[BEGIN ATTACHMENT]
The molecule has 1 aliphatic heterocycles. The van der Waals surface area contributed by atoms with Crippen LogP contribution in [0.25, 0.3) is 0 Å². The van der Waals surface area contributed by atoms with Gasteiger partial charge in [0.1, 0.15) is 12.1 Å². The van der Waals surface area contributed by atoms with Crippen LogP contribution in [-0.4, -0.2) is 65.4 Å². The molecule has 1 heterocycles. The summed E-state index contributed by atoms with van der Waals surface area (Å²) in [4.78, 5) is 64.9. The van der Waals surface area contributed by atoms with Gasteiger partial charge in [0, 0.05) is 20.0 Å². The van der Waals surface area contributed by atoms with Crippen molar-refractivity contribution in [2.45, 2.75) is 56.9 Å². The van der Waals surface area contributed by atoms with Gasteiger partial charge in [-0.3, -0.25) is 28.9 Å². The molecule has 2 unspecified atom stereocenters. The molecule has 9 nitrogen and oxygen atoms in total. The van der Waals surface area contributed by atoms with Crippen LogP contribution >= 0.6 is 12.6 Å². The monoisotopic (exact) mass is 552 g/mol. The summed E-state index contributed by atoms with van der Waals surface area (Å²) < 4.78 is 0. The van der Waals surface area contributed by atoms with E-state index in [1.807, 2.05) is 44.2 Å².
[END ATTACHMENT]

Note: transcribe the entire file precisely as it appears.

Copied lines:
The molecule has 1 aliphatic heterocycles. The van der Waals surface area contributed by atoms with Crippen LogP contribution in [0.25, 0.3) is 0 Å². The van der Waals surface area contributed by atoms with Gasteiger partial charge in [0.1, 0.15) is 12.1 Å². The van der Waals surface area contributed by atoms with Crippen LogP contribution in [-0.4, -0.2) is 65.4 Å². The molecule has 1 heterocycles. The summed E-state index contributed by atoms with van der Waals surface area (Å²) in [4.78, 5) is 64.9. The van der Waals surface area contributed by atoms with Gasteiger partial charge in [0, 0.05) is 20.0 Å². The van der Waals surface area contributed by atoms with Crippen molar-refractivity contribution in [2.45, 2.75) is 56.9 Å². The van der Waals surface area contributed by atoms with Gasteiger partial charge in [-0.3, -0.25) is 28.9 Å². The molecule has 2 unspecified atom stereocenters. The molecule has 9 nitrogen and oxygen atoms in total. The van der Waals surface area contributed by atoms with Crippen LogP contribution >= 0.6 is 12.6 Å². The monoisotopic (exact) mass is 552 g/mol. The summed E-state index contributed by atoms with van der Waals surface area (Å²) < 4.78 is 0. The van der Waals surface area contributed by atoms with E-state index in [1.807, 2.05) is 44.2 Å².